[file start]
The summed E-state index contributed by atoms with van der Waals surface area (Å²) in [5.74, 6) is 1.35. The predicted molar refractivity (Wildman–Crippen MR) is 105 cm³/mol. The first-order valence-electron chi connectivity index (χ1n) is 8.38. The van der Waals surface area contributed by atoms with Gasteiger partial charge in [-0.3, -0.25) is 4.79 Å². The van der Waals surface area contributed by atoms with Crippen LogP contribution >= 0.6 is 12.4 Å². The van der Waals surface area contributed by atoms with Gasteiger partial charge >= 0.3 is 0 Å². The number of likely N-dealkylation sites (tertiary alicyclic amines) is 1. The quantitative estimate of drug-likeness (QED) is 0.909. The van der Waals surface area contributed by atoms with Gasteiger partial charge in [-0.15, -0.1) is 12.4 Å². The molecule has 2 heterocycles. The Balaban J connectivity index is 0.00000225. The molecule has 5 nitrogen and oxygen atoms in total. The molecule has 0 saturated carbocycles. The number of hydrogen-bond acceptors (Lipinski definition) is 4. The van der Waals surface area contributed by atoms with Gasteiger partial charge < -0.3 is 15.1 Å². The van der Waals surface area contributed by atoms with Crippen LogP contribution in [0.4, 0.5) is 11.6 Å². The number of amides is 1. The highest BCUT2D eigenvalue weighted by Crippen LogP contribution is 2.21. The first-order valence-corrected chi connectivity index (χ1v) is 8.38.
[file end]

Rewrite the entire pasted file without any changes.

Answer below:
The summed E-state index contributed by atoms with van der Waals surface area (Å²) in [5.74, 6) is 1.35. The predicted molar refractivity (Wildman–Crippen MR) is 105 cm³/mol. The first-order valence-electron chi connectivity index (χ1n) is 8.38. The van der Waals surface area contributed by atoms with Gasteiger partial charge in [-0.3, -0.25) is 4.79 Å². The van der Waals surface area contributed by atoms with Crippen LogP contribution >= 0.6 is 12.4 Å². The van der Waals surface area contributed by atoms with Gasteiger partial charge >= 0.3 is 0 Å². The number of likely N-dealkylation sites (tertiary alicyclic amines) is 1. The quantitative estimate of drug-likeness (QED) is 0.909. The van der Waals surface area contributed by atoms with Gasteiger partial charge in [-0.15, -0.1) is 12.4 Å². The molecule has 2 heterocycles. The Balaban J connectivity index is 0.00000225. The molecule has 5 nitrogen and oxygen atoms in total. The molecule has 0 saturated carbocycles. The number of hydrogen-bond acceptors (Lipinski definition) is 4. The van der Waals surface area contributed by atoms with Gasteiger partial charge < -0.3 is 15.1 Å². The van der Waals surface area contributed by atoms with Crippen LogP contribution in [0.4, 0.5) is 11.6 Å². The number of amides is 1. The highest BCUT2D eigenvalue weighted by Crippen LogP contribution is 2.21. The first-order valence-corrected chi connectivity index (χ1v) is 8.38.